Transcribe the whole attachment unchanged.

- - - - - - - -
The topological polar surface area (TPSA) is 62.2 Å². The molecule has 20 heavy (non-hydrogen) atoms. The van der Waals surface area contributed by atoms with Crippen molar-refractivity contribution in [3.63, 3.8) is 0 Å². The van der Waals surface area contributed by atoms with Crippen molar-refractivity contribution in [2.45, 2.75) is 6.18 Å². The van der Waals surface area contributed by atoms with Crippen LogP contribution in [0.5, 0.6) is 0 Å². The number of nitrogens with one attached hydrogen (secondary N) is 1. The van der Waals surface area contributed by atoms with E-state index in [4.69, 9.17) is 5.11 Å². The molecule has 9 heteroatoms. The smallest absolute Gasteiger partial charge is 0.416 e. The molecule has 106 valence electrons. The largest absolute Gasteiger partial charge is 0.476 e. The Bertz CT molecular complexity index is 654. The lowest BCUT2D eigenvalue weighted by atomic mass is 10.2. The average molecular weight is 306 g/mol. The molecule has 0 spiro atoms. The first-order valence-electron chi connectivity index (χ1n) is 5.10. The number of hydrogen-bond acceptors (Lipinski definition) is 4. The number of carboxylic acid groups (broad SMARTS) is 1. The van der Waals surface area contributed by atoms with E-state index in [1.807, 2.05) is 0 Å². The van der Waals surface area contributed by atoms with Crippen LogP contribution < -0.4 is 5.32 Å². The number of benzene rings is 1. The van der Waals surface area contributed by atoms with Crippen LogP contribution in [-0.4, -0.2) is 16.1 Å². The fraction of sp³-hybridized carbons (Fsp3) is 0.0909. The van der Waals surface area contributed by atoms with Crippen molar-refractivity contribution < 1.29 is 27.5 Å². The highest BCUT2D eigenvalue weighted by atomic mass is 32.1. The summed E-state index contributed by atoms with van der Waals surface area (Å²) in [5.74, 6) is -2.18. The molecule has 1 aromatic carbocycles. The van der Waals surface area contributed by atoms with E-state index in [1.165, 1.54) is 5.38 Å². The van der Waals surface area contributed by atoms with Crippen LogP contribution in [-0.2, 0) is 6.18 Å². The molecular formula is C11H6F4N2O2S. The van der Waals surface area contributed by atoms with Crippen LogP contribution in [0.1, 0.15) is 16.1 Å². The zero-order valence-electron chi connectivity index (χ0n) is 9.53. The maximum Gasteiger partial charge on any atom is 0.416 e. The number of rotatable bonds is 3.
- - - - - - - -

The topological polar surface area (TPSA) is 62.2 Å². The molecule has 20 heavy (non-hydrogen) atoms. The van der Waals surface area contributed by atoms with Crippen molar-refractivity contribution in [3.63, 3.8) is 0 Å². The van der Waals surface area contributed by atoms with Crippen molar-refractivity contribution in [2.45, 2.75) is 6.18 Å². The van der Waals surface area contributed by atoms with Crippen LogP contribution in [0.5, 0.6) is 0 Å². The number of nitrogens with one attached hydrogen (secondary N) is 1. The van der Waals surface area contributed by atoms with E-state index in [4.69, 9.17) is 5.11 Å². The molecule has 9 heteroatoms. The smallest absolute Gasteiger partial charge is 0.416 e. The molecule has 106 valence electrons. The largest absolute Gasteiger partial charge is 0.476 e. The Bertz CT molecular complexity index is 654. The lowest BCUT2D eigenvalue weighted by atomic mass is 10.2. The average molecular weight is 306 g/mol. The molecule has 0 spiro atoms. The first-order valence-electron chi connectivity index (χ1n) is 5.10. The number of hydrogen-bond acceptors (Lipinski definition) is 4. The number of carboxylic acid groups (broad SMARTS) is 1. The van der Waals surface area contributed by atoms with E-state index in [1.807, 2.05) is 0 Å². The van der Waals surface area contributed by atoms with Crippen LogP contribution < -0.4 is 5.32 Å². The number of benzene rings is 1. The van der Waals surface area contributed by atoms with Crippen LogP contribution in [-0.4, -0.2) is 16.1 Å². The fraction of sp³-hybridized carbons (Fsp3) is 0.0909. The van der Waals surface area contributed by atoms with Crippen molar-refractivity contribution < 1.29 is 27.5 Å². The highest BCUT2D eigenvalue weighted by atomic mass is 32.1. The summed E-state index contributed by atoms with van der Waals surface area (Å²) in [5.74, 6) is -2.18. The molecule has 1 aromatic carbocycles. The van der Waals surface area contributed by atoms with E-state index in [1.165, 1.54) is 5.38 Å². The van der Waals surface area contributed by atoms with Crippen LogP contribution in [-0.2, 0) is 6.18 Å². The molecular formula is C11H6F4N2O2S. The van der Waals surface area contributed by atoms with Crippen LogP contribution in [0.1, 0.15) is 16.1 Å². The zero-order valence-electron chi connectivity index (χ0n) is 9.53. The maximum Gasteiger partial charge on any atom is 0.416 e. The number of rotatable bonds is 3.